Editor's note: spoilers ahead.
Two years after The Force awakened, "Star Wars" fans around Jefferson City felt ready to watch the Jedi make their last stand this weekend.
The second installment of the third "Star Wars" trilogy hit theaters Thursday night when "Star Wars: The Last Jedi" took the world by storm.
Capital 8 Theaters and others around the country hope the movie will provide a welcome attendance boost in a year of falling movie theater attendance nationwide. As anticipation built before opening night, fans around Jefferson City said they've been lifelong lovers of Luke, Leia and the rest of the "Star Wars" gang.
By Thursday morning, posters for "The Last Jedi" hung outside Capital 8 Theaters. Inside were other decorations, like a box collecting 3-D glasses with a picture of R2-D2 emblazoned on it. Capital 8 will show "The Last Jedi" on three of its eight screens.
Erin Cox, general manager of Capital 8, which is owned by Goodrich Quality Theaters, said the first showing at 7 p.m. Thursday was sold out. Sales for every other showing remained strong ahead of time, she said.
Sales before "The Last Jedi" felt stronger than before the last installment in this trilogy, 2015's "The Force Awakens," and before last year's standalone "Star Wars" film, "Rogue One," Cox said.
Sales this year were sluggish at times, she added.
"We did have a slow summer, but with 'Guardians of the Galaxy' and 'Wonder Woman,' those helped," Cox said.
Pixar's international hit "Coco" didn't perform well in Jefferson City, Cox said, in part because of a more than 20-minute short film featuring characters from Disney-Pixar's "Frozen" franchise that screened ahead of the movie.
With nationwide revenues of just more than $9 billion, movie theater box offices nationwide are on pace for their slowest year since 2008, according to box office data site Box Office Mojo. With summer sales of $3.8 billion, movie theaters recorded their worst summer in more than a decade, according to Variety Magazine.
Analysts hope "The Last Jedi" will do its part to reverse that trend.
CNN reported "The Last Jedi" could make $190 million $215 million on its opening weekend alone. "The Force Awakens" made more than $247 million in its 2015 first weekend. "Rogue One" opened with a weekend total of more than $155 million.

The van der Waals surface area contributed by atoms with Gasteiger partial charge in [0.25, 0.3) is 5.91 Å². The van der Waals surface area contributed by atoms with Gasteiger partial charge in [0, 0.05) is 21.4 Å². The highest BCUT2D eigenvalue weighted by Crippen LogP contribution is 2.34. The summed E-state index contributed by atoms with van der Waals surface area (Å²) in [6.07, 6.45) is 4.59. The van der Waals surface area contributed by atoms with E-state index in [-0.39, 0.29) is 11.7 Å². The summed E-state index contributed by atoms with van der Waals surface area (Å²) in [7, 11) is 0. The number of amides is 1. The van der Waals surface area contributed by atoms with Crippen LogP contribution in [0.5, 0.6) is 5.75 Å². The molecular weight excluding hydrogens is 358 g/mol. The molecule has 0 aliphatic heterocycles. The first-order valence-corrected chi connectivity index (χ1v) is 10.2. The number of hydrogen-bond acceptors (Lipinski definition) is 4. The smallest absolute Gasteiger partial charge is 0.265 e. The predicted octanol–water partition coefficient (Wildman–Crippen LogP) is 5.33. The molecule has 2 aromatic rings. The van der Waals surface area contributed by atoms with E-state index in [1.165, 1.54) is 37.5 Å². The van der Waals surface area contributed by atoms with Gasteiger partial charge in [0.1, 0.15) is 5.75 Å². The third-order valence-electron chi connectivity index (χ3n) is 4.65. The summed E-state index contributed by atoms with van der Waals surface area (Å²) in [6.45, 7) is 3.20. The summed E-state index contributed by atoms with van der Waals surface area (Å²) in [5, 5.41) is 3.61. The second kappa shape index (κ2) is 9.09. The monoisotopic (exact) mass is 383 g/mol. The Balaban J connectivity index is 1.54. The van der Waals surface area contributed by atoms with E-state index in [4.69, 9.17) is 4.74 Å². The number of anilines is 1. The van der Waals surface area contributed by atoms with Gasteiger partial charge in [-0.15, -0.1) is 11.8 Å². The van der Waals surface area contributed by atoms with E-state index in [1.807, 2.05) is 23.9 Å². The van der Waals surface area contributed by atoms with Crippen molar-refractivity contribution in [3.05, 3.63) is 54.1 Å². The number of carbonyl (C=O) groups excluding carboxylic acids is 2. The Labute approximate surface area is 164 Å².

Last year, "Rogue One" raked in more than $1 billion globally, and "The Force Awakens" made more than $2 billion.
Lifelong fans in Jefferson City felt ready to see Luke Skywalker's next act.
Steven Howard planned to see the movie Friday night with his wife. He used to attend midnight showings for the movies but said he's too old now.
Howard, 37, was introduced him to the film series by his uncle Terry at age 3 when they went to 1983's "Return of the Jedi."
Throughout the films — and especially in the original trilogy — Christian themes play an integral part in the series as Luke Skywalker's father, Darth Vader, tempts him to fight for evil instead of good. Skywalker, the story's chosen messiah, overcomes the temptations his father could not. Those themes return in "The Force Awakens" when bounty hunter Han Solo is killed by his son, Kylo Ren.
Howard, a practicing Baptist, said those Christian themes helped him understand the story at a young age.
"To an extent, it did help as a kid understanding it better," Howard said.
Howard also collects "Star Wars" toys and merchandise, including a signed 8-by-10 photo of actor Ray Park, who plays Darth Maul in "Star Wars: The Phantom Menace."
He bought his tickets months ago and planned to wear "Star Wars" gear to work today. In "The Last Jedi," Howard is hoping to find out the lineage of "The Force Awaken" main character Rey.
"My theory is she's a Skywalker," Howard said. "My wife thinks she's Kylo Ren's twin sister, but I don't think she's right."
Ryan Cheshire, whose friends call him "Jabba" after "Star Wars" character Jabba the Hutt, wore a black Han Solo T-shirt that said "I know" Tuesday in Antiquarium a comics, books and collectibles store on East High Street in Jefferson City. Later, he pulled out a "Star Wars" wallet from his back pocket.
Cheshire said he grew up surrounded by action figures and toys from the film series.
"When I was a kid, it was just always there," Cheshire said. "I couldn't tell you the first time I saw it."
Cheshire said he's not a collector but loves the films. He planned to see the movie this weekend.
Without blinking or joking, he said doesn't acknowledge the existence of the prequel trilogy that came out in the late 1990s and early 2000s. Overall, he thought "The Force Awakens" was fine.
"I liked it," Cheshire said. "The prequels set the bar so low that it was easy."
While he was excited to see the newest movie, Cheshire felt reluctant to watch any trailers ahead of time. Too many trailers exist online to completely avoid them, he said, but he didn't want to spoil the movie.
"I watched it, but I tried to avert my eyes," Cheshire said. "They show too much in the trailer."